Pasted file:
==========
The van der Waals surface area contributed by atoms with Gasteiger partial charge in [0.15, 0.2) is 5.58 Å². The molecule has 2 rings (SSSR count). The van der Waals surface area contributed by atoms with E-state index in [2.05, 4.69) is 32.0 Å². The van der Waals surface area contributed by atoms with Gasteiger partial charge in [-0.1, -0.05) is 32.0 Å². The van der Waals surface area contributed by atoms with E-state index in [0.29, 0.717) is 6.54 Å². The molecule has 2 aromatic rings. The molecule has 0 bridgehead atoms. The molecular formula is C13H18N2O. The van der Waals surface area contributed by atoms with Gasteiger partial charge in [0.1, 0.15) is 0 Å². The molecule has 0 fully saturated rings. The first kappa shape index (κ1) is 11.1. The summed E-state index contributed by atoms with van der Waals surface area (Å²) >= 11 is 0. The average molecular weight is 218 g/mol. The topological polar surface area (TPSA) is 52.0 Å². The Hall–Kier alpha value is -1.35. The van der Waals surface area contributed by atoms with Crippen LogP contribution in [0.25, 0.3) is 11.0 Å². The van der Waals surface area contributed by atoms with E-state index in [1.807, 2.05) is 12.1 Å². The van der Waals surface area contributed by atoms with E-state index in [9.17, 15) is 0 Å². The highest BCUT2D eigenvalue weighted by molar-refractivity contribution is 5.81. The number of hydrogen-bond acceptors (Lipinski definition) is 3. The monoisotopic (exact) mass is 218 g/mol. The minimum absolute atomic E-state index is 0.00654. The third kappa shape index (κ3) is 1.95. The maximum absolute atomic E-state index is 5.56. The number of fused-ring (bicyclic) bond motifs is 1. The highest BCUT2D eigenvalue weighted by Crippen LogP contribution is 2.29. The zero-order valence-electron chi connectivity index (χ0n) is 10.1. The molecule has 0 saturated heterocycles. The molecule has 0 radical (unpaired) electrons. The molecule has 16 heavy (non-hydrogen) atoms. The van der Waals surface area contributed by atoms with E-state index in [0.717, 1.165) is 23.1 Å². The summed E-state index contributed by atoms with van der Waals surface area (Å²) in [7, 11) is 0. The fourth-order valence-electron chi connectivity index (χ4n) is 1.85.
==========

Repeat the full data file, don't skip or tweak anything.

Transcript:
The van der Waals surface area contributed by atoms with Gasteiger partial charge in [0.15, 0.2) is 5.58 Å². The molecule has 2 rings (SSSR count). The van der Waals surface area contributed by atoms with E-state index in [2.05, 4.69) is 32.0 Å². The van der Waals surface area contributed by atoms with Gasteiger partial charge in [-0.1, -0.05) is 32.0 Å². The van der Waals surface area contributed by atoms with E-state index in [0.29, 0.717) is 6.54 Å². The molecule has 2 aromatic rings. The molecule has 0 bridgehead atoms. The molecular formula is C13H18N2O. The van der Waals surface area contributed by atoms with Gasteiger partial charge in [0.1, 0.15) is 0 Å². The molecule has 0 fully saturated rings. The first kappa shape index (κ1) is 11.1. The summed E-state index contributed by atoms with van der Waals surface area (Å²) >= 11 is 0. The average molecular weight is 218 g/mol. The topological polar surface area (TPSA) is 52.0 Å². The Hall–Kier alpha value is -1.35. The van der Waals surface area contributed by atoms with Crippen LogP contribution in [0.25, 0.3) is 11.0 Å². The van der Waals surface area contributed by atoms with E-state index in [1.807, 2.05) is 12.1 Å². The van der Waals surface area contributed by atoms with E-state index in [9.17, 15) is 0 Å². The highest BCUT2D eigenvalue weighted by molar-refractivity contribution is 5.81. The number of hydrogen-bond acceptors (Lipinski definition) is 3. The monoisotopic (exact) mass is 218 g/mol. The minimum absolute atomic E-state index is 0.00654. The third kappa shape index (κ3) is 1.95. The maximum absolute atomic E-state index is 5.56. The number of fused-ring (bicyclic) bond motifs is 1. The highest BCUT2D eigenvalue weighted by Crippen LogP contribution is 2.29. The zero-order valence-electron chi connectivity index (χ0n) is 10.1. The molecule has 0 saturated heterocycles. The molecule has 0 radical (unpaired) electrons. The molecule has 16 heavy (non-hydrogen) atoms. The van der Waals surface area contributed by atoms with E-state index in [0.717, 1.165) is 23.1 Å². The summed E-state index contributed by atoms with van der Waals surface area (Å²) in [7, 11) is 0. The fourth-order valence-electron chi connectivity index (χ4n) is 1.85.